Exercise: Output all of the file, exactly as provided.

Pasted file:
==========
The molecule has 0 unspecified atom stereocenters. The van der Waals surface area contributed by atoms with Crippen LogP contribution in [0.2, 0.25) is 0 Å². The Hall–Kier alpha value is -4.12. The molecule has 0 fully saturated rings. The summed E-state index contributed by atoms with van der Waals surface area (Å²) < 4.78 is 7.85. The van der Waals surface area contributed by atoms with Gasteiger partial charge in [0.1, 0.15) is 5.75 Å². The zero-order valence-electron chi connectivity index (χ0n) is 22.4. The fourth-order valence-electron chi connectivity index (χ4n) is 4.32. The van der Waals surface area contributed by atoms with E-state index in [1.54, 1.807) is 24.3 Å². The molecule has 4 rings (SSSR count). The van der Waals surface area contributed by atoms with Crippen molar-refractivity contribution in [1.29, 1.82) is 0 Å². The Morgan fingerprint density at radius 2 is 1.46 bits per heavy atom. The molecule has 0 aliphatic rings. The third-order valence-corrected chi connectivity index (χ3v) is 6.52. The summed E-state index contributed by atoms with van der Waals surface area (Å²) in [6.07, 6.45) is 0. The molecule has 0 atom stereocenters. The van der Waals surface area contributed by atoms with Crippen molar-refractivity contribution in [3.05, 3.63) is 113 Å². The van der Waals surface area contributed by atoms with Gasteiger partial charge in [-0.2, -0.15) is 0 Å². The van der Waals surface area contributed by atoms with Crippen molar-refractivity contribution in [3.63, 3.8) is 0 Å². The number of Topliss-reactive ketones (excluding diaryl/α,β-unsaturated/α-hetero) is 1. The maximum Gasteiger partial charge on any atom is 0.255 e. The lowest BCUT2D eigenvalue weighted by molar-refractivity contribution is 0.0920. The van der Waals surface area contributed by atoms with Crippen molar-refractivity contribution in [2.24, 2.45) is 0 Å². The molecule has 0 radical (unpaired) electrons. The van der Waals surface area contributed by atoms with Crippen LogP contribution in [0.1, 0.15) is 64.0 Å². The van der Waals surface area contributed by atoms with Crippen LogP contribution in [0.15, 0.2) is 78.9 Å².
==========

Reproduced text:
The molecule has 0 unspecified atom stereocenters. The van der Waals surface area contributed by atoms with Crippen LogP contribution in [0.2, 0.25) is 0 Å². The Hall–Kier alpha value is -4.12. The molecule has 0 fully saturated rings. The summed E-state index contributed by atoms with van der Waals surface area (Å²) < 4.78 is 7.85. The van der Waals surface area contributed by atoms with Gasteiger partial charge in [0.1, 0.15) is 5.75 Å². The zero-order valence-electron chi connectivity index (χ0n) is 22.4. The fourth-order valence-electron chi connectivity index (χ4n) is 4.32. The van der Waals surface area contributed by atoms with E-state index in [1.54, 1.807) is 24.3 Å². The molecule has 4 rings (SSSR count). The van der Waals surface area contributed by atoms with Crippen molar-refractivity contribution in [1.29, 1.82) is 0 Å². The Morgan fingerprint density at radius 2 is 1.46 bits per heavy atom. The molecule has 0 aliphatic rings. The third-order valence-corrected chi connectivity index (χ3v) is 6.52. The summed E-state index contributed by atoms with van der Waals surface area (Å²) in [6.07, 6.45) is 0. The molecule has 0 atom stereocenters. The van der Waals surface area contributed by atoms with Crippen molar-refractivity contribution in [3.05, 3.63) is 113 Å². The van der Waals surface area contributed by atoms with Gasteiger partial charge in [-0.2, -0.15) is 0 Å². The van der Waals surface area contributed by atoms with Crippen molar-refractivity contribution in [3.63, 3.8) is 0 Å². The number of Topliss-reactive ketones (excluding diaryl/α,β-unsaturated/α-hetero) is 1. The maximum Gasteiger partial charge on any atom is 0.255 e. The lowest BCUT2D eigenvalue weighted by molar-refractivity contribution is 0.0920. The van der Waals surface area contributed by atoms with Crippen molar-refractivity contribution in [2.24, 2.45) is 0 Å². The molecule has 0 radical (unpaired) electrons. The van der Waals surface area contributed by atoms with Crippen LogP contribution in [0.1, 0.15) is 64.0 Å². The van der Waals surface area contributed by atoms with Crippen LogP contribution in [0.15, 0.2) is 78.9 Å².